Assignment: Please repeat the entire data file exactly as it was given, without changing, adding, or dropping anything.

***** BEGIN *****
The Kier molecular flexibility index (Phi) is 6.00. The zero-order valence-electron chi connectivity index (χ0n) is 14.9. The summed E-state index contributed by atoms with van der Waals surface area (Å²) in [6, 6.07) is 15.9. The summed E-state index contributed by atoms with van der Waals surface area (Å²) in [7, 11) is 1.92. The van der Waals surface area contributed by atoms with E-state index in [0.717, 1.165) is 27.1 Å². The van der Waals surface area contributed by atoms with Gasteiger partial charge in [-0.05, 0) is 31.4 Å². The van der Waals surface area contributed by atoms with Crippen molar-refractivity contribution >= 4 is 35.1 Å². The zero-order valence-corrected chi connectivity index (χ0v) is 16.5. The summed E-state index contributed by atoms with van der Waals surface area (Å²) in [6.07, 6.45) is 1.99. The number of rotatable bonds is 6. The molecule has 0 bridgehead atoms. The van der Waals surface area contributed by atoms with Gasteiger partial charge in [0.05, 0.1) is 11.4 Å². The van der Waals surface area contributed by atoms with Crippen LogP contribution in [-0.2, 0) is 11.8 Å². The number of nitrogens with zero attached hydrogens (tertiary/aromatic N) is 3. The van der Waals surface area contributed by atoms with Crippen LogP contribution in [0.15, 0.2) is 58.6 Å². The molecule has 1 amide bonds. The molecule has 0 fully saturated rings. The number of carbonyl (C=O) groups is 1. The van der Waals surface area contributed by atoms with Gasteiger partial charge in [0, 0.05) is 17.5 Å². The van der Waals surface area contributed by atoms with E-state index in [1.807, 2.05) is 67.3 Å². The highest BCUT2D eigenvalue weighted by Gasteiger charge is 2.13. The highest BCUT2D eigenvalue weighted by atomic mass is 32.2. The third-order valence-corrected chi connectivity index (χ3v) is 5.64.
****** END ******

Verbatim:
The Kier molecular flexibility index (Phi) is 6.00. The zero-order valence-electron chi connectivity index (χ0n) is 14.9. The summed E-state index contributed by atoms with van der Waals surface area (Å²) in [6, 6.07) is 15.9. The summed E-state index contributed by atoms with van der Waals surface area (Å²) in [7, 11) is 1.92. The van der Waals surface area contributed by atoms with E-state index in [0.717, 1.165) is 27.1 Å². The van der Waals surface area contributed by atoms with Gasteiger partial charge in [-0.05, 0) is 31.4 Å². The van der Waals surface area contributed by atoms with Crippen molar-refractivity contribution >= 4 is 35.1 Å². The zero-order valence-corrected chi connectivity index (χ0v) is 16.5. The summed E-state index contributed by atoms with van der Waals surface area (Å²) in [6.07, 6.45) is 1.99. The number of rotatable bonds is 6. The molecule has 0 bridgehead atoms. The van der Waals surface area contributed by atoms with Gasteiger partial charge in [0.05, 0.1) is 11.4 Å². The van der Waals surface area contributed by atoms with Crippen LogP contribution in [-0.2, 0) is 11.8 Å². The number of nitrogens with zero attached hydrogens (tertiary/aromatic N) is 3. The van der Waals surface area contributed by atoms with Crippen LogP contribution in [0.15, 0.2) is 58.6 Å². The molecule has 1 amide bonds. The molecule has 0 fully saturated rings. The number of carbonyl (C=O) groups is 1. The van der Waals surface area contributed by atoms with Gasteiger partial charge in [0, 0.05) is 17.5 Å². The van der Waals surface area contributed by atoms with E-state index in [1.807, 2.05) is 67.3 Å². The highest BCUT2D eigenvalue weighted by Gasteiger charge is 2.13. The highest BCUT2D eigenvalue weighted by atomic mass is 32.2. The third-order valence-corrected chi connectivity index (χ3v) is 5.64.